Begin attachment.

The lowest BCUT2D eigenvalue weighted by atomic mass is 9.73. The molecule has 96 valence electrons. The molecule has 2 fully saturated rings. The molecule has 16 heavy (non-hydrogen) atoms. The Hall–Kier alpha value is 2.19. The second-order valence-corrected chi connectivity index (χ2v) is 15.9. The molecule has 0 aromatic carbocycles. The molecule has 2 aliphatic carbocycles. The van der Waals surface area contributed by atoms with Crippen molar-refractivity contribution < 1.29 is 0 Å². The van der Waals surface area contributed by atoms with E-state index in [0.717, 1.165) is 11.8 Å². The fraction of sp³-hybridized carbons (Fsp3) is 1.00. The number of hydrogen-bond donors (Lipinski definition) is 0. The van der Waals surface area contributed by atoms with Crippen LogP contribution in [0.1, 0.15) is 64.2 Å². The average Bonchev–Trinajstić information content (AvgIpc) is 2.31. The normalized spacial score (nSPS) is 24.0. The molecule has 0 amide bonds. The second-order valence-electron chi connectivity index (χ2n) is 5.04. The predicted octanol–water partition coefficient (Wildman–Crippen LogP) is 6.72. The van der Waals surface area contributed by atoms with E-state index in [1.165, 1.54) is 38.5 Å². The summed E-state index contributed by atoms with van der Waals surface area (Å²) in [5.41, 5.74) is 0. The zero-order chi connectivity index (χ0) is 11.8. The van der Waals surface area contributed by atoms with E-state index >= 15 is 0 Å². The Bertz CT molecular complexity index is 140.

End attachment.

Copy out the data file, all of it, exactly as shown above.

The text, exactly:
The lowest BCUT2D eigenvalue weighted by atomic mass is 9.73. The molecule has 96 valence electrons. The molecule has 2 fully saturated rings. The molecule has 16 heavy (non-hydrogen) atoms. The Hall–Kier alpha value is 2.19. The second-order valence-corrected chi connectivity index (χ2v) is 15.9. The molecule has 0 aromatic carbocycles. The molecule has 2 aliphatic carbocycles. The van der Waals surface area contributed by atoms with Crippen molar-refractivity contribution < 1.29 is 0 Å². The van der Waals surface area contributed by atoms with E-state index in [0.717, 1.165) is 11.8 Å². The fraction of sp³-hybridized carbons (Fsp3) is 1.00. The number of hydrogen-bond donors (Lipinski definition) is 0. The van der Waals surface area contributed by atoms with Crippen LogP contribution in [0.1, 0.15) is 64.2 Å². The average Bonchev–Trinajstić information content (AvgIpc) is 2.31. The normalized spacial score (nSPS) is 24.0. The molecule has 0 amide bonds. The second-order valence-electron chi connectivity index (χ2n) is 5.04. The predicted octanol–water partition coefficient (Wildman–Crippen LogP) is 6.72. The van der Waals surface area contributed by atoms with E-state index in [1.165, 1.54) is 38.5 Å². The summed E-state index contributed by atoms with van der Waals surface area (Å²) in [5.41, 5.74) is 0. The zero-order chi connectivity index (χ0) is 11.8. The van der Waals surface area contributed by atoms with E-state index >= 15 is 0 Å². The Bertz CT molecular complexity index is 140.